The United States Court of Appeals for the Ninth Circuit issued a stinging rebuke to the Justice Department after refusing to remove the name of a prosecutor who acted unethically from an opinion. The effort by the Justice Department to conceal the name of the prosecutor, the court noted, was in sharp contrast to its common heralding of the accomplishments of its prosecutors in public. The move reaffirmed the view of many lawyers that the Justice Department often acts reflexively in defense of its lawyers — often resisting efforts to hold abusive prosecutors accountable. Assistant U.S. Attorney Jerry Albert is accused of misrepresenting a drug defendant’s prior statements when trying to impeach her trial testimony.
In the decision below, the 9th Circuit not only retains the references to Albert of Arizona but adds criticism of his superiors. Judge Carlos Bea wrote:
The mistake in judgment does not lie with AUSA Albert alone. We are also troubled by the government’s continuing failure to acknowledge and take responsibility for Albert’s error.
The Department of Justice has an obligation to its lawyers and to the public to prevent prosecutorial misconduct. Prosecutors, as servants of the law, are subject to constraints and responsibilities that do not apply to other lawyers; they must serve truth and justice first. United States v. Kojayan, 8 F.3d 1315, 1323 (9th Cir. 1993). Their job is not just to win, but to win fairly, staying within the rules. Berger, 295 U.S. at 88. That did not happen here, and the district court swiftly and correctly declared a mistrial when Albert’s misquotation was revealed.
When a prosecutor steps over the boundaries of proper con- duct and into unethical territory, the government has a duty to own up to it and to give assurances that it will not happen again. Yet, we cannot find a single hint of appreciation of the seriousness of the misconduct within the pages of the government’s brief on appeal. Instead, the government attempts to shift blame by stating that “the prosecutor gave the defense counsel an opportunity to stop the offending question before the prosecutor asked it,” but “defense counsel did not realize, or even inquire about, how the question from the change of plea transcript had been redacted.” Gov’t Br. 26-27. Of course, as we have explained, Albert told the district court what he intended to say. Albert did not tell the court or oppos- ing counsel that what he intended to say was not a full nor fair recitation of the magistrate’s question to Lopez-Avila.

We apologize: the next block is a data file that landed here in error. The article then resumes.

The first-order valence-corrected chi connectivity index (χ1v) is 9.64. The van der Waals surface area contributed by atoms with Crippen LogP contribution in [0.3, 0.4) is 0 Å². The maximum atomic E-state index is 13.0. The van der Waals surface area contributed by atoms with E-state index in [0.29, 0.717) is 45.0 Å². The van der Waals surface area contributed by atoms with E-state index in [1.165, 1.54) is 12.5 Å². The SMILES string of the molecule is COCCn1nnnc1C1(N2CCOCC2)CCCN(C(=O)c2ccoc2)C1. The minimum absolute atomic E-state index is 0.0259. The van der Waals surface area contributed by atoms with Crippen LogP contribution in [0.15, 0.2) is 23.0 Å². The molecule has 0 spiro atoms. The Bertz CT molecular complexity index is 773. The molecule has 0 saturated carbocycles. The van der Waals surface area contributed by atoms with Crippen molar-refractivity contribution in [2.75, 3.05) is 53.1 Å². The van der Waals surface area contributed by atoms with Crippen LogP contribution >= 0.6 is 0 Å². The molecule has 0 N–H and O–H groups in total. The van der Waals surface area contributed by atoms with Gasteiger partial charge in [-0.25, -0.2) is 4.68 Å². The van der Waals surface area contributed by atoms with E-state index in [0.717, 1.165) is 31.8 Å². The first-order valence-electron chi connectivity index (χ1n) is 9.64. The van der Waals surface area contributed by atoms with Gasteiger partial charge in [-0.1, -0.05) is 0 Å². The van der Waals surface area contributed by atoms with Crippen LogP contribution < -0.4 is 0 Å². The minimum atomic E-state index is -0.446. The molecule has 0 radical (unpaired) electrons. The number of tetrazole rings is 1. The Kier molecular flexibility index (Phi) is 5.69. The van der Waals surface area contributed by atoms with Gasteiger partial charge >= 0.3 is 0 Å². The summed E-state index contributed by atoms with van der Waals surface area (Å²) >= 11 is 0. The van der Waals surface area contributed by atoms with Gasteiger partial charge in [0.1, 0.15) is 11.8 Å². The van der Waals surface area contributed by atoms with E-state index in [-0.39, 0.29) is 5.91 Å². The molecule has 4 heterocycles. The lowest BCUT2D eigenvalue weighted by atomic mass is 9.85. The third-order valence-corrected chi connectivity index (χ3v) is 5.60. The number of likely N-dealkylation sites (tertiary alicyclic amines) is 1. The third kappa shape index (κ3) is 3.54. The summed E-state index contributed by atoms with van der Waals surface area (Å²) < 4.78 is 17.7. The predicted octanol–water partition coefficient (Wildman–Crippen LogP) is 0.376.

Finally, upon initial release of this opinion, the government filed a motion requesting that we remove Albert’s name and replace it with references to “the prosecutor.” The motion contended that naming Albert publicly is inappropriate given that we do not yet know the outcome of any potential investigations or disciplinary proceedings. We declined to adopt the government’s suggestion and denied its motion. We have noticed that the U.S. Attorney’s Office in Arizona regularly makes public the names of prosecutors who do good work and win important victories. E.g., Press Release, U.S. Attorney’s Office for the District of Arizona, “Northern Arizona Man Sentenced to Federal Prison for Arson,” (January 31, 2012) (“The prosecution was handled by Christina J. Reid-Moore, Assistant U.S. Attorney, District of Arizona, Phoenix”), avail- able at http://www.justice.gov/usao/az/press_releases/2012/ PR_01312012_Nez.html. If federal prosecutors receive public credit for their good works—as they should—they should not be able to hide behind the shield of anonymity when they make serious mistakes.>
Here is the amended decision: 11-10013
Source: Recorder as first seen on ABA Journal.